Here in WI we do allow disabled hunters in vans to use cross-bows during deer bow-hunting season and a few other accommodations.  I have no quarrel with this and know a few people who do utilize this.  No new roads have been built for them, or other special facilities provided, and such hunters would not really wish such special considerations spent on them.  They can't cock and hold a regular hunting bow on target so thus the state's allowance for cross-bow (otherwise illegal in WI) is logical.  As for retrieving game, well, they will need help from their friends.

      When life gives you wingnuts, make wingnut butter!

      by antirove on Mon Aug 01, 2011 at 03:00:41 PM PDT

      [ Parent ]

  •  Thank you RL (6+ / 0-)

    I hope people will take the time to click on your Great Outdoors Giveaway link and read some of the excellent articles contained therein.  

    If nothing else, these fools are keeping us on our toes.  And we will fight back every step of the way.

  •  Great catch - hope it gets some of the visibility (2+ / 0-)
    Recommended by:
    jessical, RLMiller

    it deserves.

    Is it true? Is it kind? Is it necessary? . . . and respect the dignity of every human being.

    by Wee Mama on Mon Aug 01, 2011 at 03:58:16 PM PDT

  •  that's an old trick. In my area when the DOT (2+ / 0-)
    Recommended by:
    RLMiller, decembersue

    wanted to make a beautiful wide brick paved road in a historic neighborhood into a state highway they somehow were able to round up a group of seniors who said that cars traveling on the brick road created an unusual sound that bothered them.  Of course, they weren't told that there would be much more traffic at a high speed on their new road.   It took two years work to stop them.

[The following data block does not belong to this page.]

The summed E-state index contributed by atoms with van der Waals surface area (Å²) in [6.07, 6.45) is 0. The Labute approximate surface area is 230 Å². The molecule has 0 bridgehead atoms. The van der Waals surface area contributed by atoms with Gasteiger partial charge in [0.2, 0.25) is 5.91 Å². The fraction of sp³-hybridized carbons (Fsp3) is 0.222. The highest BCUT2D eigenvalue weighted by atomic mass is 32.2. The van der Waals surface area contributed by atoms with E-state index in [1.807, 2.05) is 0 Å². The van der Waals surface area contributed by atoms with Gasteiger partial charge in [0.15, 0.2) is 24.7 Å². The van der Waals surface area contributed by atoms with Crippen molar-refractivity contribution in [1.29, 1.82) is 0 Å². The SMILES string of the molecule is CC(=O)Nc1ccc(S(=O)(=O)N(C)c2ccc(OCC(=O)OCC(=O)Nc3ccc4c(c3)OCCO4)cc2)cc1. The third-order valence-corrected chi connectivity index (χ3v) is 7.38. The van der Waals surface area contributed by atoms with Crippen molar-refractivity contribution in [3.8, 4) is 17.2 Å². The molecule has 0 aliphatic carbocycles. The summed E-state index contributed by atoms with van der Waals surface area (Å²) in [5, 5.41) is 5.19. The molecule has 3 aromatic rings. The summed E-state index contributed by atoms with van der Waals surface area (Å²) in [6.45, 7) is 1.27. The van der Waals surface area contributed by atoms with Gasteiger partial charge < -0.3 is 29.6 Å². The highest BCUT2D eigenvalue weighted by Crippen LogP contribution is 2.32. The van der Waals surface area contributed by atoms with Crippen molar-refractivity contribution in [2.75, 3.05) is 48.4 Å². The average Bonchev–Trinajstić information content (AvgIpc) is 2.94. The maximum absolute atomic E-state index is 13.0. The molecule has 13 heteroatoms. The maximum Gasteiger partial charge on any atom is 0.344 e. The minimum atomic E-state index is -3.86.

•  the key to environmental issues (2+ / 0-)
      Recommended by:
      RLMiller, beach babe in fl

      around the country is to somehow break through the human shields - often local - that are used to justify all sorts of things.

      It's one reason why a "local control" type of approach doesn't always work, in fact, because often what looks like "locals" are props, and the real locals are ignored.  Big business in America has always liked a good prop.

  •  I work for USFS (1+ / 0-)
    Recommended by:

    as a part-time senior employee. A great portion of my work during the 15 months I've been in this job has been in the roads department.

    In my district we have a couple of designated disabled-access roads, and according to my cohorts who've been around many years, they are not used by disabled hunters at all.

    Red herring by the extractors; thanks RL for bringing this to my attention.

  •  powerfrul piece (1+ / 0-)
    Recommended by:

    I worked for 7 months canvassing for the initial Roadless Rule action (2000), & i'll be damned to see it undone in this way.

    Thank you for your research & reporting.

    Shame that this place would rather talk ad neauseum about the same single topic over & over than to recognize a tremendous piece of research and writing such as this.

    Avoid loud and aggressive persons, they are vexations to the spirit.

    by LaughingPlanet on Mon Aug 01, 2011 at 07:47:18 PM PDT

  •  I diaried about this last week (0+ / 0-)

    I'm not sure but I had a different take on how this bill would be different from current policy. It's not a question of a van or an ATV. It's a question of only being allowed on current designated roads, or to go anywhere at all off road.

    Back in the bad old days you could drive anywhere, now most places you have to stay on designated roads or trails.

    Hunters are extremely divided with most apposing by what I've read. Only the NRA and Safari club support, I believe congressional sportsmans caucus apposes though they might be agnostic. All of the enviro hunting orgs and every hook and bullet writer appose as far as I've seen.

    The people who do support in a big way are the 4 wheel clubs and off road orgs. That's who your title should address.

    "Don't fall or we both go." Derek Hersey 1957-1993

    by ban nock on Mon Aug 01, 2011 at 08:20:42 PM PDT

    •  thanks for diarying about it. (1+ / 0-)
      Recommended by:

      I'm beginning to realize that the bill is a potential climate disaster rivaling the Canadian tar sands in scope. It looks to me like the pro-bill hunting groups are fronts for fossil fuel groups; at best, their interests overlap, and the fossil fuel folk are staying out of the limelight.

      "At this point of unimaginable threats on the horizon, this is what hope looks like." - Tim DeChristopher @RL_Miller

      by RLMiller on Mon Aug 01, 2011 at 08:33:03 PM PDT

      [ Parent ]